Online Tutorials: Tips from the LiteratureThe Lamar Soutter Library University of Massachusetts Medical School Worcester, MA 01655
Online tutorials are an important addition to traditional teaching. Time and distance may make them the best option for graduate students. It is important to consider the design carefully, since students will not be able to ask questions. The tutorial must be clearly written and incorporate as many different techniques as possible in order to accommodate differing learning styles. This paper assembles fourteen best practices for constructing online tutorials.
Information Literacy is a skill that college students must acquire, an dit can be argued that it is even more important for graduate students The California State system has worked extensively on an Information Competence curriculum. Among the graduate schools, the doctoral program in education at San Diego and the Educational Psychology Department at Northridge have developed Information Competence standards (Curzon, 2002). The Information Competence program at Northridge can be accessed at www.csun.edu/edpsy/ACES/index.html. In 2001, Kelly, Orr and Houck wrote about their experience designing an online information literacy course at the University of Maryland. The Graduate School of Management and Technology was enrolling more distance education students and the school requested the library create an online resources course that would be required.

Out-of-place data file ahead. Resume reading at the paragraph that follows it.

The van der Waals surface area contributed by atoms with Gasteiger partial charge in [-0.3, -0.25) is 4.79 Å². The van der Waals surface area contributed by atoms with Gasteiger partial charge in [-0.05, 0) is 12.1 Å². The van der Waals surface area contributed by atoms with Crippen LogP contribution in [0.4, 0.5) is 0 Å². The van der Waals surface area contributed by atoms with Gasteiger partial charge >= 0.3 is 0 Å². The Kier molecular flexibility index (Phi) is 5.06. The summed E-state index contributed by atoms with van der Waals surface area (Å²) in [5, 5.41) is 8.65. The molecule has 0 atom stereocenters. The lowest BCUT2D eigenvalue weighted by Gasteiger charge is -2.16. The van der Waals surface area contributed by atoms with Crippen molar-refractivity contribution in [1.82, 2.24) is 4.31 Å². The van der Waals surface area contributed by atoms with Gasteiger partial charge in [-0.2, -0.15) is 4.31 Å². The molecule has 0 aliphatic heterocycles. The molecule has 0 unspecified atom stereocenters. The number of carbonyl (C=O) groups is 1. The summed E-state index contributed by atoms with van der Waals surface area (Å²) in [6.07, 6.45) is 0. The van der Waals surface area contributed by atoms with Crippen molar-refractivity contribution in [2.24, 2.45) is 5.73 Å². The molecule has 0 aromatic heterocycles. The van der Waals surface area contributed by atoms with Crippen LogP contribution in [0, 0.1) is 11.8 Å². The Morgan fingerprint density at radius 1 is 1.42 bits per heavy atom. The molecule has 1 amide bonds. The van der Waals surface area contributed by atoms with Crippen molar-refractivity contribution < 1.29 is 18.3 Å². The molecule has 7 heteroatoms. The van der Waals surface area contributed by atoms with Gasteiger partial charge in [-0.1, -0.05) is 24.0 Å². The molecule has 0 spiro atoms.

Online tutorials can be an effective means of education for graduate students. According to Prestamo (1998), experience has shown that faculty and graduate students often do not ask others for help. She also notes in her study of an online database that the help screens that come with the product are too extensive and technical to be very helpful. An online tutorial solves both these issues. Furthermore, many graduate students are distance-education students. They may hold jobs during the day and study at night. They need information during times when the library is not open, and they may not be able to travel to get it.
An online tutorial is different from a series of help screens. It is not just a collection of words, it is the computer equivalent of teacher, who explains things in an understandable way, has a goal for what the student will learn in that time-frame, provides examples, and tests the student for understanding. This is why design issues are important. Nancy Dewald (1999) addressed best practices in the design and content in online tutorials. Her criteria were:
In the ACRL "best practices" document, one of the guidelines is that the teaching should respond to "multiple learning styles." Learning styles have been studied extensively in the general and college-age population. For example, people have been categorized into Visual Learners, Auditory/Verbal Learners, and Tactile/Kinesthetic Learners (Reese, 2002). Visual learners learn by textual reading or pictures, videos or charts. Tactile/Kinesthetic learners learn by doing, i.e. "active learning". Tactile learners learn through touch. Kinesthetic learners must move around.